Ancient Mars May Have Had 2 Distinct Water Reservoirs

Mars from Hubble: Astronomers took advantage of a rare close approach by Mars in 2001. When the Red Planet was just 43 million miles away, Hubble snapped this picture with the WFPC2. It has a surface resolution of just 10 miles. This is the best image we’ve gotten of Mars that didn’t involve sending a robot there.

We used to think of Mars as a bone dry husk of a world. While there is some evidence of occasional flowing water on the surface, most of the planet’s water is long gone. We can still reconstruct some of Mars’ liquid past with the help of rock samples in the form of Martian meteorites. A team from the University of Arizona analyzed a pair of such objects and determined that Mars may have had two distinct water reservoirs, and that could change how we understand planetary formation. 

Scientists may one day be able to send samples from Mars to Earth — the Perseverance rover will collect some material and store it for a possible future sample return mission. Until then, the best we can do is study the handful of meteorites known to come from Mars. The Arizona team led by Jessica Barnes analyzed two Martian meteorites known as Allan Hills 84001 (of Maritan microbe fame) and Northwest Africa 7034. The former was discovered in Antarctica in 1984 and the latter came from the Sahara Desert in 2011. 

The key to understanding past water on Mars is the way hydrogen isotopes are distributed in the samples. Water contains hydrogen, but not all hydrogen is the same. Hydrogen with one neutron is known as deuterium or “heavy hydrogen.” If there are no neutrons, that’s called protium or “light hydrogen.” On Earth, the vast majority of hydrogen is protium with a ratio of 1:6,420. However, deuterium is more common on Mars today.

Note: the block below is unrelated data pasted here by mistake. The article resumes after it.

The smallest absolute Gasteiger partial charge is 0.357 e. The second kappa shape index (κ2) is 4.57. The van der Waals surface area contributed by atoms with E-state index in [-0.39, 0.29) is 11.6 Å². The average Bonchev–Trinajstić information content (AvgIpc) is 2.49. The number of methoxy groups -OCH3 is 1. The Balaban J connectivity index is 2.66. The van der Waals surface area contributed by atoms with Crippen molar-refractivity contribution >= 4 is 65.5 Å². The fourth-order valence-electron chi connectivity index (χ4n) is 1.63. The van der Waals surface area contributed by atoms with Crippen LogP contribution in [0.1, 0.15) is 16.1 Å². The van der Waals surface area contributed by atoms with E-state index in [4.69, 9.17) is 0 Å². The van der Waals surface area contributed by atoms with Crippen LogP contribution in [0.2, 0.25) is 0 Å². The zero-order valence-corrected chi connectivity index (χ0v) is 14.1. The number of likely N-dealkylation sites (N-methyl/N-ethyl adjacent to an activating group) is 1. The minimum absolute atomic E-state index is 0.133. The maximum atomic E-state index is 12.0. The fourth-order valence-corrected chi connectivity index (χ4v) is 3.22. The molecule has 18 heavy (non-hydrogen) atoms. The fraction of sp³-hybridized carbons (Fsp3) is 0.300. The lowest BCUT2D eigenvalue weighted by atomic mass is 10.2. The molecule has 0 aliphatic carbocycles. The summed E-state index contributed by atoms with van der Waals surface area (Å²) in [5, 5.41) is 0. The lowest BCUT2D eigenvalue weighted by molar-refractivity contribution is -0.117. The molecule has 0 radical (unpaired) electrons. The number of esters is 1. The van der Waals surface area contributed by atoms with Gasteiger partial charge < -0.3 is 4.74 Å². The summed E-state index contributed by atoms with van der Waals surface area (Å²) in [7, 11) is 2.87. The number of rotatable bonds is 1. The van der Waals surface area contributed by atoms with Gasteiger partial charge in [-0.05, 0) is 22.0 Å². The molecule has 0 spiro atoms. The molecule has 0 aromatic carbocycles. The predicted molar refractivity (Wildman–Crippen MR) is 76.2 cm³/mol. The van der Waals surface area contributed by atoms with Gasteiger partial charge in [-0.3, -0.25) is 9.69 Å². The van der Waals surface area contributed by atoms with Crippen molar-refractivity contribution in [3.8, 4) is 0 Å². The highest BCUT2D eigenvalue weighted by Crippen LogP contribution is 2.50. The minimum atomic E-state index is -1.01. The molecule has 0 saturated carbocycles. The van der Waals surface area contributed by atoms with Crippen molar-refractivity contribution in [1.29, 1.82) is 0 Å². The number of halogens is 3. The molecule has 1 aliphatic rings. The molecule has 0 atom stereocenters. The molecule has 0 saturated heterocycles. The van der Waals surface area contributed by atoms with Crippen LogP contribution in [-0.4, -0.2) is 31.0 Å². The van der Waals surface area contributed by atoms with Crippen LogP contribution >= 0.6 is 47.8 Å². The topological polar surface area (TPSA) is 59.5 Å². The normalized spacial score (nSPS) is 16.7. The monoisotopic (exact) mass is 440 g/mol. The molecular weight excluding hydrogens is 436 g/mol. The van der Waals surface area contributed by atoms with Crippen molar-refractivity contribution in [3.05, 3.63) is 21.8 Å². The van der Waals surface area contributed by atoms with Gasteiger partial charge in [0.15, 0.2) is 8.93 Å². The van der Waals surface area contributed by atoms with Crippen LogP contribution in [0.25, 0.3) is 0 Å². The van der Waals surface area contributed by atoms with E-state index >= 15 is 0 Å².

When evaluating the meteorites, the mix of materials allowed the team to track hydrogen isotope levels over about 4 billion years. They found the hydrogen ratio fell between that of Earth and modern Mars consistently over that time. But that didn’t match previous research, which found hydrogen isotopes in Martian meteorites vary considerably. 

The key to understanding the results was the geochemistry of two different types of volcanic rocks on Mars. So-called “enriched shergottites” have more deuterium and “depleted shergottites” have more protium, as you’d find on Earth. If you mix those two materials together, you get close to the values observed in this study. 

According to Barnes, enriched and depleted shergottites may be a record of two different water reservoirs in the planet’s past. That doesn’t happen on Earth because our planet has a global ocean of subsurface magma that homogenizes the crust. If Mars never had that, it could tell us a lot about the kinds of materials that were available to merge into planets in the early solar system.

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